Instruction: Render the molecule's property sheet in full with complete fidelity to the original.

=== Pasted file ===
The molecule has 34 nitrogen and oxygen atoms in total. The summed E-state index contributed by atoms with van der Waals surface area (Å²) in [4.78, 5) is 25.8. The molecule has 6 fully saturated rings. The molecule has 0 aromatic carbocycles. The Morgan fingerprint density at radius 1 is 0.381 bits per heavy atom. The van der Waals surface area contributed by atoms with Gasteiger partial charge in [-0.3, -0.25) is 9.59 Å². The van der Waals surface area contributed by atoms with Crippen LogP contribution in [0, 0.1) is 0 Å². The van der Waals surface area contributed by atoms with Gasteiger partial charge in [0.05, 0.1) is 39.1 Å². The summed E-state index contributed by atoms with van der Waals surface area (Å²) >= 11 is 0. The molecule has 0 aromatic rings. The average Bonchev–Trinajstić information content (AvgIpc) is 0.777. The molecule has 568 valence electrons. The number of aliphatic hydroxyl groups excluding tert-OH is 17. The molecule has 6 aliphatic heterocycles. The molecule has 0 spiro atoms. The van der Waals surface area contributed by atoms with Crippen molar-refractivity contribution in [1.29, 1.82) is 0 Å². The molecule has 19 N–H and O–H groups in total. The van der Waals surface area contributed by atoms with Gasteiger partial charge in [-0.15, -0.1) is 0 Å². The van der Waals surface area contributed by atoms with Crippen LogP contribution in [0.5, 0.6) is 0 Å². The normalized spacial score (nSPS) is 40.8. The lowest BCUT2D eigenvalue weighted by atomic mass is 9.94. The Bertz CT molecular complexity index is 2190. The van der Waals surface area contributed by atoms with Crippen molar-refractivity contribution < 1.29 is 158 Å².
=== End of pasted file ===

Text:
The molecule has 34 nitrogen and oxygen atoms in total. The summed E-state index contributed by atoms with van der Waals surface area (Å²) in [4.78, 5) is 25.8. The molecule has 6 fully saturated rings. The molecule has 0 aromatic carbocycles. The Morgan fingerprint density at radius 1 is 0.381 bits per heavy atom. The van der Waals surface area contributed by atoms with Gasteiger partial charge in [-0.3, -0.25) is 9.59 Å². The van der Waals surface area contributed by atoms with Crippen LogP contribution in [0, 0.1) is 0 Å². The van der Waals surface area contributed by atoms with Gasteiger partial charge in [0.05, 0.1) is 39.1 Å². The summed E-state index contributed by atoms with van der Waals surface area (Å²) >= 11 is 0. The molecule has 0 aromatic rings. The average Bonchev–Trinajstić information content (AvgIpc) is 0.777. The molecule has 568 valence electrons. The number of aliphatic hydroxyl groups excluding tert-OH is 17. The molecule has 6 aliphatic heterocycles. The molecule has 0 spiro atoms. The van der Waals surface area contributed by atoms with Crippen molar-refractivity contribution in [1.29, 1.82) is 0 Å². The molecule has 19 N–H and O–H groups in total. The van der Waals surface area contributed by atoms with Gasteiger partial charge in [-0.15, -0.1) is 0 Å². The van der Waals surface area contributed by atoms with Crippen LogP contribution in [0.5, 0.6) is 0 Å². The normalized spacial score (nSPS) is 40.8. The lowest BCUT2D eigenvalue weighted by atomic mass is 9.94. The Bertz CT molecular complexity index is 2190. The van der Waals surface area contributed by atoms with Crippen molar-refractivity contribution < 1.29 is 158 Å².